Today we visit a stretch of Changi for the first time in more than a year! And we're glad we did.
Because the sea fans are here once again!
Some of the sea fan colonies were rather large and healthy looking, like this bright orange Skinny sea fan. There were also Candelabra sea fans and Gnarled sea fans.
In this colony, I noticed lots of tiny colourful brittlestars! We looked but couldn't find any ovulid snails on any of the sea fans.
Most of the sea fans I saw were small, and sparsely distributed. Although I could see some growing deeper in the murky water. In the past, I used to see lots of large sea fans here, so it's nice to see some once again.
Although the water here is very murky, the rocky area is teeming with encrusting animals such as sponges, hydroids and even corals. In this colourful forest hide lots of swimming crabs.
Zebra hard corals (Oulastrea crispata) encrust large areas of rock. A swimming crab is hiding under a stone while a Broad nose halfbeak (Family Hemiramphidae) swims past on the surface.
There were many blue swimming crabs (Thalamita sp.) on the shore today.
We are very wary of these Stinging hydroids (Order Hydrozoa) that pack a powerful electric jolt when touched. There were several large clusters of these today. Tiny transparent shrimps shelter here, all you can see of the shrimps are their little round eyes.
There were several clusters of these animals that I've not seen before. They seem to be hydroids.
Also on the shore were some button zoanthids (Zoanthus sp.). But we didn't see any Candy hydroids that are usually commonly seen here. Also completely missing were Pink flowery soft corals (Order Nephtheidae) which are also usually common here.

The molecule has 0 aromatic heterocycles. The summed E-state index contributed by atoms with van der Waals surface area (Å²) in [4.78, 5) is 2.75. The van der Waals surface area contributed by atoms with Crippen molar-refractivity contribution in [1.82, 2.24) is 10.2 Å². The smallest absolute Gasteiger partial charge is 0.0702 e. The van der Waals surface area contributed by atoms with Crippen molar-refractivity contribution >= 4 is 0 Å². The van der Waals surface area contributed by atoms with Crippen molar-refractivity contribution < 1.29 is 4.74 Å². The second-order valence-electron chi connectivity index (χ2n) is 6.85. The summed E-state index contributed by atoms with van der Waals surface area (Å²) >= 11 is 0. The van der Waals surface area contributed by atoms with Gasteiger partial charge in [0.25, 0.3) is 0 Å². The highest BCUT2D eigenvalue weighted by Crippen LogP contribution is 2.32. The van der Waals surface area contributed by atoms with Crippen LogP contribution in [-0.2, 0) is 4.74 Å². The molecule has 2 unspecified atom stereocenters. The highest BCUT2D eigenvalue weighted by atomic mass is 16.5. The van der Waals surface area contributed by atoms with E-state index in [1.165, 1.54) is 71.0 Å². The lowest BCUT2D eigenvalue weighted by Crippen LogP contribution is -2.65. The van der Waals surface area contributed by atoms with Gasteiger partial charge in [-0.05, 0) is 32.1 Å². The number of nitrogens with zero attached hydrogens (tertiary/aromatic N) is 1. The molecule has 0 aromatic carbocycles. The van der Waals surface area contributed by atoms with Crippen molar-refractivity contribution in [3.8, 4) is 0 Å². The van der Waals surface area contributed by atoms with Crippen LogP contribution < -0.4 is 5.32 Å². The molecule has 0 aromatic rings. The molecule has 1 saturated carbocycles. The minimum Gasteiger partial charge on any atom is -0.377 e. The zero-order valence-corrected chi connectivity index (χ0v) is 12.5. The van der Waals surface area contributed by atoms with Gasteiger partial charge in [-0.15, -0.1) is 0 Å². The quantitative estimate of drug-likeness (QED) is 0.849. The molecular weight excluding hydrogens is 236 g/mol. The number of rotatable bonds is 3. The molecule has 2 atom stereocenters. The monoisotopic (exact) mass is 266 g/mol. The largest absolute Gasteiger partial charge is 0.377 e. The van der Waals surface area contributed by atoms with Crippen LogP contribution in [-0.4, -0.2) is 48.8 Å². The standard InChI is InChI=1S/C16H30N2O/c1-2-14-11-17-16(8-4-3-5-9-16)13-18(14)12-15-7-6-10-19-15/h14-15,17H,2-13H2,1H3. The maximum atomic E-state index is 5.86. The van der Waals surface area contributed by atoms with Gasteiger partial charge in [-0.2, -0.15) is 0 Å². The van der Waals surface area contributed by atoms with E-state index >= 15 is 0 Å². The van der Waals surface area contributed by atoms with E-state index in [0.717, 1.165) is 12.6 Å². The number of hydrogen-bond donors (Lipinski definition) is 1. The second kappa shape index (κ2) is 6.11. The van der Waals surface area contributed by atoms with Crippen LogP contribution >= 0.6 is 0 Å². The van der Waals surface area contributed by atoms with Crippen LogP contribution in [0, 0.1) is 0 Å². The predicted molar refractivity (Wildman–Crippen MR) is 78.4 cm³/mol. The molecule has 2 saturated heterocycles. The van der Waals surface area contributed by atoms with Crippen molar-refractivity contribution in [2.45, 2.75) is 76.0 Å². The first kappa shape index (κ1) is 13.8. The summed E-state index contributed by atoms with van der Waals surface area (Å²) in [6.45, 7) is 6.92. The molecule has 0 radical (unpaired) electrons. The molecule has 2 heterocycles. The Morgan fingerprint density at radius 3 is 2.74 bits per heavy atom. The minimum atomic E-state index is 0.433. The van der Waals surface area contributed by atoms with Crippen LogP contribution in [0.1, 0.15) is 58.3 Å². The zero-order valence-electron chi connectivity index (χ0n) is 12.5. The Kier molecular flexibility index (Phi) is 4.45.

The purple branching sponges (Callyspongia sp.) are the most common sponge seen today, forming colourful thickets where large fishes swam past.
All kinds of sponges, branching and encrusting, covered the rocks.
Sponges are colourful! The beige branching sponges I've not seen before.
Melted chocolate sponges (Chondrilla australiensis) coated rocks near the low water mark. Stone crabs (Myomenippe hardwicki) were plentiful too. There are two in this photo, can you spot them?
Among the encrustations were several fanworms (Family Sabellidae): a banded one and an orange one.
Among the interesting snails seen were many Ovum cowries (Cypraea ovum).
We didn't see many echinoderms today. I saw one Crown sea star (Asterina coronata) and Chay Hoon found one Spiny sea star (Gymnanthenea laevis).
The only sea cucumbers I saw were a buried Ball sea cucumber (Phyllophorus sp.), a tiny Thorny sea cucumber (Colochirus quadrangularis) and two tiny Sponge synaptid sea cucumbers (Family Synaptidae). Chay Hoon found a Blue feather star (Class Crinoidea), a hidden sea cucumber and one sea urchin.
Chay Hoon and I separately saw Estuarine moray eels (Gymnothorax tile).
Other fishes seen include: Ornate gobies (Istigobius ornatus), some mudskippers, several medium sized Black eel-tail catfishes (Plotosus canius) and a halfbeak that looks like a twig (Family Hemiramphidae).
If I see slug or flatworm it must be plentiful during the trip. And indeed, these Blue spotted flatworms (cf Pseudoceros indicus) were out and about on the rocks.
Fortunately, Chay Hoon took care of all the slug and slithery sightings. Check out her blog for more photos and stories.
On the soft silty parts of the shore, I saw a peacock anemone (Order Ceriantharia) and a tiny sea pencil (Order Pennatulacea).
There is stretch of seagrass meadows at this shore. The Spoon seagrass (Halophila ovalis) looked lush and healthy. It was dark, but from what I saw, the meadows seem about the same size as on my last trip.
Throughout the trip, we enjoyed the gorgeous scent of blooming Tembusu (Fagraea fragrans) in the humid predawn air. It's an unbelievably refreshing smell! On a big boulder, I saw this young tree growing tenaciously. I'm not sure what it is. Alas, it had fishing line wound around the trunk.
Sadly, this area is thick with abandoned fishing lines.
There are lots of fish traps too.
And on the high water mark, the usual assembly of thoughtlessly disposed litter.
Chay Hoon said she also got a whiff of petroleum at some spots on the shore. But this could be just the usual leaks from the shipping and boating that goes on off this shore.
Although we didn't see the otter as we did on our trip a year ago, it was a great trip! The sea fans were nice to see, although the absence of soft corals and other usually common hydroids is puzzling.
Tomorrow, we check out the oil spill situation at Tanah Merah.